Apoptosis is an evolutionary homeostatic process that is responsible for programmed cell death during normal eukaryotic development. It is controlled by the Bcl 2 family proteins (anti-apoptotic proteins and pro-apoptotic proteins) and the downstream caspases signaling pathway. Targeting autophagy activity to promote apoptosis is shown as a potential therapeutic strategy for cancer treatment (Tang et al., 2022). Analysis of haploinsufficiency has suggested that the autophagic pathway is significantly disrupted through gene deletion, such as the BENC1 and LC3 genes that were mono-allelically deleted in HGSOC patients (Delaney et al., 2017). The former studies described that geminin depletion results in DNA-damaging apoptosis in malignant cancer cells (Zhu and Depamphilis, 2009). In geminin-depleted HGSOC cells, we find that the expression levels of proteins LC3B and Bcl 2 are decreased while the expression levels of Bax, caspase 9, caspase 3, and PARP are increased and accompanied by increased ROS production and apoptosis activity (Figure 1). The further 3D experiments clearly show the apoptosis effect of geminin depletion in HGSOC cells (Figures 1D, E). These data disclose that geminin depletion-induced ROS production may be the key factor for the apoptosis of HGSOC cells. Our work supplements a basic understanding of the mechanism of apoptosis and suggests novel opportunities to develop biomedical therapy to regulate HGSOC cell apoptosis.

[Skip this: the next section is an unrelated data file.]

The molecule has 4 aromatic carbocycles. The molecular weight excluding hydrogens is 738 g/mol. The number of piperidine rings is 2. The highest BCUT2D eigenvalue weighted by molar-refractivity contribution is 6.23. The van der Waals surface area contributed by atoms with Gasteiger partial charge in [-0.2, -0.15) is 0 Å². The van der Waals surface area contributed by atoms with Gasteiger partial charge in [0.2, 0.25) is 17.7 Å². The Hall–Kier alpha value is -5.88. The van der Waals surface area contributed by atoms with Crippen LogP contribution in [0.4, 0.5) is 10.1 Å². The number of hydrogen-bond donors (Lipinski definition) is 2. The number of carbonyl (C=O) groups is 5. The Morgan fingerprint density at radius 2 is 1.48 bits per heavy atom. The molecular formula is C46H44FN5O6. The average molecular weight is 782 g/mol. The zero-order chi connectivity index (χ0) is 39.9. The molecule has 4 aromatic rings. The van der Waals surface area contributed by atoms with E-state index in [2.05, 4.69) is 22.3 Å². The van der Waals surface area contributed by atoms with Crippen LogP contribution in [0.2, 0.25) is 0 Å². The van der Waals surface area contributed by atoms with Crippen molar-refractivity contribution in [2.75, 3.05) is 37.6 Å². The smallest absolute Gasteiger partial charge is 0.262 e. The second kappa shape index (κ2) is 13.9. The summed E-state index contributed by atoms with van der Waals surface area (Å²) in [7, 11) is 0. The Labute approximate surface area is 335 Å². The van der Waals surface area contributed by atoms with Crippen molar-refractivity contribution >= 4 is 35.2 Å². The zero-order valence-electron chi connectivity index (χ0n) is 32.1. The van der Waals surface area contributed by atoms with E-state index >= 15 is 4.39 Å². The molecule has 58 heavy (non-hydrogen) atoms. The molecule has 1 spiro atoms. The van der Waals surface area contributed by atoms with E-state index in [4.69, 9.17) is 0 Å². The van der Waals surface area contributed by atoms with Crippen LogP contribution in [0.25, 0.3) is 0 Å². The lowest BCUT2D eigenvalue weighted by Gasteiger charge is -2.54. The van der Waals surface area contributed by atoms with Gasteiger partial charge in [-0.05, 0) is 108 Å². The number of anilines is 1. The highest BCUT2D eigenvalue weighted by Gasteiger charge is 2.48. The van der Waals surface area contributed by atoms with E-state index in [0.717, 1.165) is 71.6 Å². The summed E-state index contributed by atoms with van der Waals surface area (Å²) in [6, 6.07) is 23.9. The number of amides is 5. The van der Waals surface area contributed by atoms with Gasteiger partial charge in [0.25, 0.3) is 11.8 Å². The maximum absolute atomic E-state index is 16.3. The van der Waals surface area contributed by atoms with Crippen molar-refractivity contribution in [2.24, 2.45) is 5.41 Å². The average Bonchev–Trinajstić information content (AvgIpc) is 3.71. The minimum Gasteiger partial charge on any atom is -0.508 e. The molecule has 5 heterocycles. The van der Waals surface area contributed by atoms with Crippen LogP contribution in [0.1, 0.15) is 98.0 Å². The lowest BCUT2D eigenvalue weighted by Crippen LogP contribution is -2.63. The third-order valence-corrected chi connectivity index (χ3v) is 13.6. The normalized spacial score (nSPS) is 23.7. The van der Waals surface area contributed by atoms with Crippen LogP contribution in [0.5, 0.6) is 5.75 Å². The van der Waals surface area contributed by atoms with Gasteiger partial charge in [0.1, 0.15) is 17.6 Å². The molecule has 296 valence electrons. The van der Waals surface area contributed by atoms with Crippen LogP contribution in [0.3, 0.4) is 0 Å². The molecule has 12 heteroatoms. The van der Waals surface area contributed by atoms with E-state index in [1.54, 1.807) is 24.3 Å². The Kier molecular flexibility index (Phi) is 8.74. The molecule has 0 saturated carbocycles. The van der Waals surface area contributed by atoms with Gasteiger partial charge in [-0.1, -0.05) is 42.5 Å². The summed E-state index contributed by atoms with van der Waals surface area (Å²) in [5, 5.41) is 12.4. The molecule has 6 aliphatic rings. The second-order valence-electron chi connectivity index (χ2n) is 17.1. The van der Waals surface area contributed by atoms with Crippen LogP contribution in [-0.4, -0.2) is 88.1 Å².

LPA is a simple bioactive molecule that can modulate cell progression (Gschwind et al., 2002) and metastasis (Gschwind et al., 2003; Guo et al., 2015) via multiple signaling pathways. Dysregulation in LPA signal transduction leads to oncogenic transformation (Mills and Moolenaar, 2003; Ren et al., 2019). LPA is reported to be increased in ovarian cancer patients (Xu et al., 1995; Xu et al., 1998; Baker et al., 2002; Mills and Moolenaar, 2003; Jesionowska et al., 2015). Recent studies show that LPA regulates cytosolic NHERF1 to chemotactic cell migration of ovarian cancer cells (Oh et al., 2017). Nonetheless, the intracellular mechanism underlying the LPA-induced progression of ovarian cancer has remained unclear. Our findings reveal that LPA stimulus increases geminin mRNA transcription and protein translation in HGSOC cells in a time-dependent manner (Figures 2A–C). EGFR may be transactivated by GPCRs for regulating DNA expression and the cell cycle (Daub et al., 1996; Kalmes et al., 2000; Shah et al., 2003; Alsahafi et al., 2020), as well as by LPA and S1P for mediating cancer pathophysiology (Gschwind et al., 2002; Deng et al., 2004; Sukocheva et al., 2006; Tveteraas et al., 2016). It was reported that the PI3K/mTOR signaling pathway could regulate its targets, such as eukaryotic initiation factor 4E (eIF4E)-binding protein (4E-BP) and ribosomal protein S6 kinase (S6K), which are related to cell cycle, cell survival, and metastasis (Granville et al., 2006; Jiang and Liu, 2008). Dysregulation of PI3K/mTOR may result in cancer tumorigenesis. Pharmacological inhibition experiments was indicated that LPA enhances geminin expression by activating the LPAR1/3/MMPs/EGFR/PI3K/mTOR pathway in HGSOC cells (Figures 2D–J).